Local Cannabis Dispensary Will Not Make Its Wares Available to Minors
• Controvery about High School Sports Calendar Is Aired
BY BILL KOENEKER
BY BILL KOENEKER
The operators of PCH Collective, a medical marijuana dispensary, recently announced a policy of not selling to anyone under 21 years of age. The state law that was brought about by a state proposition approved by the voters allows the collectives to sell to anyone over 18.
“The policy is no sale to anyone under 21,” said PCH Collective spokesperson Dustin Zahn who said the policy has been in effect for three months.
The blanket policy, according to Zahn, is to work with the community in ensuring that no high school students or young people can obtain marijuana at the collective.
“We were asked in August by the Chabad about an approach that [medical marijuana] would not get in the hands of minors. They thought it was the most effective way to cut it off at the user level,” Zahn added. “In an attempt to support that effort we raised the age limit.”
Zahn said an 18-year-old can get a recommendation from a physician. The medical marijuana is dispensed via a physician recommendation rather than an actual prescription.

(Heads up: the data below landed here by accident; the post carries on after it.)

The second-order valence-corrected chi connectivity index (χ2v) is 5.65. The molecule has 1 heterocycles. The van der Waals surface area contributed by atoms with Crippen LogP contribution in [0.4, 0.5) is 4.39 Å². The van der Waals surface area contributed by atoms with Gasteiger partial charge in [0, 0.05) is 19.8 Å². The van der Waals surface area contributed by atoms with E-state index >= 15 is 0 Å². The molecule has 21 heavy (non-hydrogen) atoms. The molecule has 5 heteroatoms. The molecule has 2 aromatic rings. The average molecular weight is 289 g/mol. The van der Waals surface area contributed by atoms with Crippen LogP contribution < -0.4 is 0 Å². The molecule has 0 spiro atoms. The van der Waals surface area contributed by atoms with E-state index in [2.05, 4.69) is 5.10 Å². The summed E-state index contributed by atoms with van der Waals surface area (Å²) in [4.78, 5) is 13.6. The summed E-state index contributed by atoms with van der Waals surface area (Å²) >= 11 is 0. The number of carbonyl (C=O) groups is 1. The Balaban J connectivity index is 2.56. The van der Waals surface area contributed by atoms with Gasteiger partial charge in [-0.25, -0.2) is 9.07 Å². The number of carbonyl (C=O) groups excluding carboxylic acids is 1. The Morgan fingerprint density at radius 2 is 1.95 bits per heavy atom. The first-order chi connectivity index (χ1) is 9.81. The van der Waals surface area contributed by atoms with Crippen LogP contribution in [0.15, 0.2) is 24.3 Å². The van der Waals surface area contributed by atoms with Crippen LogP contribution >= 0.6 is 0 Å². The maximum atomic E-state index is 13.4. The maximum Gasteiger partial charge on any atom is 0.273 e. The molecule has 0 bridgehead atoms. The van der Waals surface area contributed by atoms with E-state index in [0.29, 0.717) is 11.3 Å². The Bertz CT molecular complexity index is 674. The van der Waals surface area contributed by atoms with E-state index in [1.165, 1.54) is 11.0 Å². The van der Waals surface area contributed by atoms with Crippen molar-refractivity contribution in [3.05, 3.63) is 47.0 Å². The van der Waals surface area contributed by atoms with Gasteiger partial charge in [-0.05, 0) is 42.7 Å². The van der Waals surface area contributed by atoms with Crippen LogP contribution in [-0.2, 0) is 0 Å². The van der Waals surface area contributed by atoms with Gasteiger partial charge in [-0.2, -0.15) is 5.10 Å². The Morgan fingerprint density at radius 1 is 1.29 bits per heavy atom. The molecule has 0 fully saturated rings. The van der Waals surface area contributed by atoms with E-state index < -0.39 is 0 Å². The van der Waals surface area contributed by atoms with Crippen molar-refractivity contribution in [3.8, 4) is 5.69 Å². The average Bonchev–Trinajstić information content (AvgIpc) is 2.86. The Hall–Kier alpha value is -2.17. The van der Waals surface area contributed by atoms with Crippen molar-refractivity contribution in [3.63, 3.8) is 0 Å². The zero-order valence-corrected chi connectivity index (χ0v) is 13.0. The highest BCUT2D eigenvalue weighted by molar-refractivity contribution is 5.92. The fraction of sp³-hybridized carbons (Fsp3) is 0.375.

Sometimes even younger individuals may obtain a recommendation, depending upon the physician, according to Zahn. “It is based on the physician’s recommendation,” he added.
Zahn also talked about an incident he called “unfortunate” when the name of PCH Collective was added to the high school football calendar.
“We were not trying to target high schoolers. We did not include a phone number or address. We were told it was a way to support the football team which we wanted to do,” he said.
The spokesperson said they had been reassured by Media All Stars, the company that sold the ads and put the calendar together that they had cleared the inclusion of PCH Collective’s logo in the calendar with the faculty advisor.
“We were told the money went for uniforms. That was the reason for our support. We were told from the beginning it was OK by the high school. We were not targeting the high school or an age group. We thought we were giving to a good cause. We want to support the community,” said Zahn, who added they considered the request no more differently than if any other community group had approached them for a donation.